Friday, March 28, 2014
Hell and happiness
Seems that the idea of hell is bad for the individual, but good for society. I could have guessed that. There are many things that are bad for individuals, but good for society, such as taxes, the draft, etc. But, in this case, belief in hell is completely up to the individual. They are choosing to be unhappy.
Believing in hell seems to make people unhappy. That's the conclusion that Azim Shariff (University of Oregon, USA) and Lara Aknin (Simon Fraser University, Canada) have come to as a result of a series of studies. Now, that's actually more surprising than you might at first imagine, so it's worth checking out just what they did.
First off was a correlation among nations. They looked at how many people in each country believed in heaven, and subtracted from that the numbers that believed in hell - giving a number that perhaps reflects the 'heaven surplus'. They found that countries with a high heaven surplus tended also to have a happier population.
Next they looked within the same database, but at individuals. They found that people who believed in hell tended to be less satisfied with their lives and tended to experience 'well being' less often. Belief in heaven had an equal and opposite effect.
You can probably think of quite a few alternative explanations for those correlations. So what they did next was a priming study.
They asked 422 American adults to write about hell, or heaven, or what they did yesterday. Then they asked about how happy they were feeling (ignoring the responses from those who guessed the underlying purpose of the study).
What they found was that "Participants who wrote about Hell reported significantly less happiness and more sadness than those who wrote about Heaven, or those in the neutral writing condition." In fact, the interesting finding was that writing about heaven had no effect on happiness - all the differences were purely down to hell making people sad.
Atheists were also susceptible to the effect - writing about hell made them feel sad, too.
Now, Shariff and Aknin are quick to acknowledge that this study isn't definitive. The first two studies were correlational (and in fact the first really looked at heaven beliefs, not hell beliefs), so you can't rule out the possibility that sad people choose to believe in hell.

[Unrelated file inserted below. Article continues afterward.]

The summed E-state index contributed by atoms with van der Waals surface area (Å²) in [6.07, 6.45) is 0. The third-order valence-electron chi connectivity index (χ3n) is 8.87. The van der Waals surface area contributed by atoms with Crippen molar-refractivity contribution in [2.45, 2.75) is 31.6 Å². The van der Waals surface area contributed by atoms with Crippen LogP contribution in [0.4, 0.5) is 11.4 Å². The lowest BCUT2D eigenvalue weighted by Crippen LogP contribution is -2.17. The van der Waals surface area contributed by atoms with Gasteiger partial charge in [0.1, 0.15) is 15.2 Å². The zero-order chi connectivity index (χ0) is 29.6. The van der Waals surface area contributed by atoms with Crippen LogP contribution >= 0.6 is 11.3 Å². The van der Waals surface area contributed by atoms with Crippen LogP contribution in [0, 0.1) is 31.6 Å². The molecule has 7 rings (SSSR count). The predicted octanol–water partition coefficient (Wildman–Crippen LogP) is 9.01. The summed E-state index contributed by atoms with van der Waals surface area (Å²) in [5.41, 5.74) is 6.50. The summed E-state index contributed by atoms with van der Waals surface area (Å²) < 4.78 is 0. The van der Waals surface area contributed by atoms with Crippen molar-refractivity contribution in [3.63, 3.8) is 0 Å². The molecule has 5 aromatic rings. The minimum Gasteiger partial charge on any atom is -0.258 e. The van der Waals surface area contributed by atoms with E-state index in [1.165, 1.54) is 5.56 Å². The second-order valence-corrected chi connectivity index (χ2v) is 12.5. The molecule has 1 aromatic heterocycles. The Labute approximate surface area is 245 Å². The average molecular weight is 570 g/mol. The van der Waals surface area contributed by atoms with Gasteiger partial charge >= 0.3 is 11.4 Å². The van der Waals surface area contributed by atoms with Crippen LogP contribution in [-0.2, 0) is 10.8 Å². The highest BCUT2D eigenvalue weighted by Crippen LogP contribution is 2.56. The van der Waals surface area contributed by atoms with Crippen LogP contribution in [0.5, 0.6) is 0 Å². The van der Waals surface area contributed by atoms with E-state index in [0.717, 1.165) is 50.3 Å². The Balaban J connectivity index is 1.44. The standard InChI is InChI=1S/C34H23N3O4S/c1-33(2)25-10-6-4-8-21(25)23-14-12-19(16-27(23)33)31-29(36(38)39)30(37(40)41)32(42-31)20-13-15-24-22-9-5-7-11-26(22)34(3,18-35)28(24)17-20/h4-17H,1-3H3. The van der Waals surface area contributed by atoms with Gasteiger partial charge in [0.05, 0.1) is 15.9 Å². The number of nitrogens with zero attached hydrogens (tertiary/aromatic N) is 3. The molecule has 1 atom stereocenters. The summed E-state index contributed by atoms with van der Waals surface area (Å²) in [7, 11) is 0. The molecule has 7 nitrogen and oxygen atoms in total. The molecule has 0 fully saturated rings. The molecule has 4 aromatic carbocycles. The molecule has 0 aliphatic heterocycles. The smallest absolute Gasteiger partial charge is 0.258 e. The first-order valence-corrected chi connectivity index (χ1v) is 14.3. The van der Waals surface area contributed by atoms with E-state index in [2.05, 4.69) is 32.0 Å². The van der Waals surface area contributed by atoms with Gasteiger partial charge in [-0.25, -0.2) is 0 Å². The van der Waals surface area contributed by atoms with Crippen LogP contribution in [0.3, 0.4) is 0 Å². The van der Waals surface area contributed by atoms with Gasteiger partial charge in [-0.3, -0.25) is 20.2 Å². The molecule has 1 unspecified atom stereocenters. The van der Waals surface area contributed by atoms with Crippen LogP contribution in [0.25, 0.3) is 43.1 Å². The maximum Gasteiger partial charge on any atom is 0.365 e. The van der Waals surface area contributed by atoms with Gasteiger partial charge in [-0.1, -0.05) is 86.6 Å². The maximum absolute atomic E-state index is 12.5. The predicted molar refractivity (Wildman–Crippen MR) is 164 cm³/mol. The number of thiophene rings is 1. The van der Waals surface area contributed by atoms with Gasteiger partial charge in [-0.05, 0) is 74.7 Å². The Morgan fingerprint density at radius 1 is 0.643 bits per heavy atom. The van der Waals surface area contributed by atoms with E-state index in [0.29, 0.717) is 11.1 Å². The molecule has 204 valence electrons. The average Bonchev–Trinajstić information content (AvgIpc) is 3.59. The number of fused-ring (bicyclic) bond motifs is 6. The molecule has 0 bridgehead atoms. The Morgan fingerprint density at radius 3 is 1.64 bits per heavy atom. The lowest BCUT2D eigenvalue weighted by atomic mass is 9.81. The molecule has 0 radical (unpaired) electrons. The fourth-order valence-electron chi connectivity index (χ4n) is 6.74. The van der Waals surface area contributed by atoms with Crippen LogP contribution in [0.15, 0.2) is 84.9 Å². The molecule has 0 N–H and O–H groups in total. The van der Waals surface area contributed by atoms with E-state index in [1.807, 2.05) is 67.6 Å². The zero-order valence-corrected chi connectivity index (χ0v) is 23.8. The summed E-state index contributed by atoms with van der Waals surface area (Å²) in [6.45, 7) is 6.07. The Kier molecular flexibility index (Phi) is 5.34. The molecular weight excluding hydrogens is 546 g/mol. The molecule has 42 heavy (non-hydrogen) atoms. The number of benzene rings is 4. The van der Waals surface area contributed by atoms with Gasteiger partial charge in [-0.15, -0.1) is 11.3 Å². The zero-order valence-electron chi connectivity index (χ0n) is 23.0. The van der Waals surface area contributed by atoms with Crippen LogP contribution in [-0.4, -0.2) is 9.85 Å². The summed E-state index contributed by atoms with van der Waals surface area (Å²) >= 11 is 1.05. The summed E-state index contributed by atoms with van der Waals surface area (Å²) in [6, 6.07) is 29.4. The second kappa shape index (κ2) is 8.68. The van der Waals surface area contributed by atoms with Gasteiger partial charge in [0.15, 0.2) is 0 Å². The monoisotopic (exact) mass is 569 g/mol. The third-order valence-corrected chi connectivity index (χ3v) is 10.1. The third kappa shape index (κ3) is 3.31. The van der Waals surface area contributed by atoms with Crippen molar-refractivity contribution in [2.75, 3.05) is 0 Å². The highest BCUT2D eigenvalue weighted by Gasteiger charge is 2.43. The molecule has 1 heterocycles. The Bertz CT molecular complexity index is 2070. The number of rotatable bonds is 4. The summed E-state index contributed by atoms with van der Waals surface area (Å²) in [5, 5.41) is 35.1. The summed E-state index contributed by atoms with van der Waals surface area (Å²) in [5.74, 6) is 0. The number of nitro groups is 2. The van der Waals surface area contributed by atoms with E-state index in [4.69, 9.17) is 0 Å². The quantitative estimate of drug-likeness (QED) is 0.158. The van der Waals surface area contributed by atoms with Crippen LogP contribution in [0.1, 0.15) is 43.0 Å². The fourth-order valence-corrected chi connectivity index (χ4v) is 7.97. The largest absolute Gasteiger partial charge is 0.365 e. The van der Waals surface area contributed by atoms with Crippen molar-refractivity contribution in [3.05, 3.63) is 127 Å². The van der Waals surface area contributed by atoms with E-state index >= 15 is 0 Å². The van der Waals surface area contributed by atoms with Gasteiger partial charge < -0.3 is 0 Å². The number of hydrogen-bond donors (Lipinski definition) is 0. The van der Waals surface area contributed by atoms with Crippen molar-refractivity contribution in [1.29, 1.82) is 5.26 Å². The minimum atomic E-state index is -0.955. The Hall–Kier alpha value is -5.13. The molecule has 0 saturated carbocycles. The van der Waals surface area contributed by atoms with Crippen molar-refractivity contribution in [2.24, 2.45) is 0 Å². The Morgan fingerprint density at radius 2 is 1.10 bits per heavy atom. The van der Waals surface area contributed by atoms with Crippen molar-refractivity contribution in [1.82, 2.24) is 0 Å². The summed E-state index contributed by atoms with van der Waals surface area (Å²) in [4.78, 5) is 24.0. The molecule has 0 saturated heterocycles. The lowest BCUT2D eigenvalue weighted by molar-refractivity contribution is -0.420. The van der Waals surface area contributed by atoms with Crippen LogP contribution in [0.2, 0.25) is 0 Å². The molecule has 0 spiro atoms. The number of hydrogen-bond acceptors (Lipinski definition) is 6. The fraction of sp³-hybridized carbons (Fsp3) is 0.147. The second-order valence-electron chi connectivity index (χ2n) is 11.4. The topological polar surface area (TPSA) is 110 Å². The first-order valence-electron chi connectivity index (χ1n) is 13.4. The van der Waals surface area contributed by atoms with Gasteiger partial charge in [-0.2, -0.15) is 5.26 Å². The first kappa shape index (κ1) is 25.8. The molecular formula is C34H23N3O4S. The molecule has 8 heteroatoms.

What's more, there are enormous cultural differences in what is understood by the term 'heaven'. Traditional Chinese religions don't have the dualistic concepts familiar to us in the west.
And their priming study was done in the USA, so may not apply directly to other countries. And the magnitude of the effect was not huge.
Still, it's hard to escape their conclusion that "Nevertheless, our finding that certain religious beliefs are consistently related to lower levels of well-being adds nuance to the general finding that religion is tied to greater well-being."
That leads to the question: "why?"
They suggest that there is a trade off between the effect of hell belief on the individual, and the effect on societies. The individual takes on a hell belief that makes them unhappy, but makes society better (through inhibiting bad behaviour) and so provides a payoff in the long run.
There are holes that could be picked in this idea. The obvious one is that free-riders could feign belief in hell and so get the benefits without the costs. If the costs of hell belief were meaningful, in time everyone would be a free-rider (of course, it could be that the sadness induced by hell beliefs doesn't have any meaningful effects on fitness, from an evolutionary perspective - evolution doesn't care if you're sad!).
Nevertheless, Shariff and Aknin reckon that this might explain why hell beliefs are on the wane. In the past people believed in hell in order to keep society safe. But, with the establishment of rule-following, well policed and governed nations, the need for hell ebbed away - so people dropped their sadness-inducing beliefs.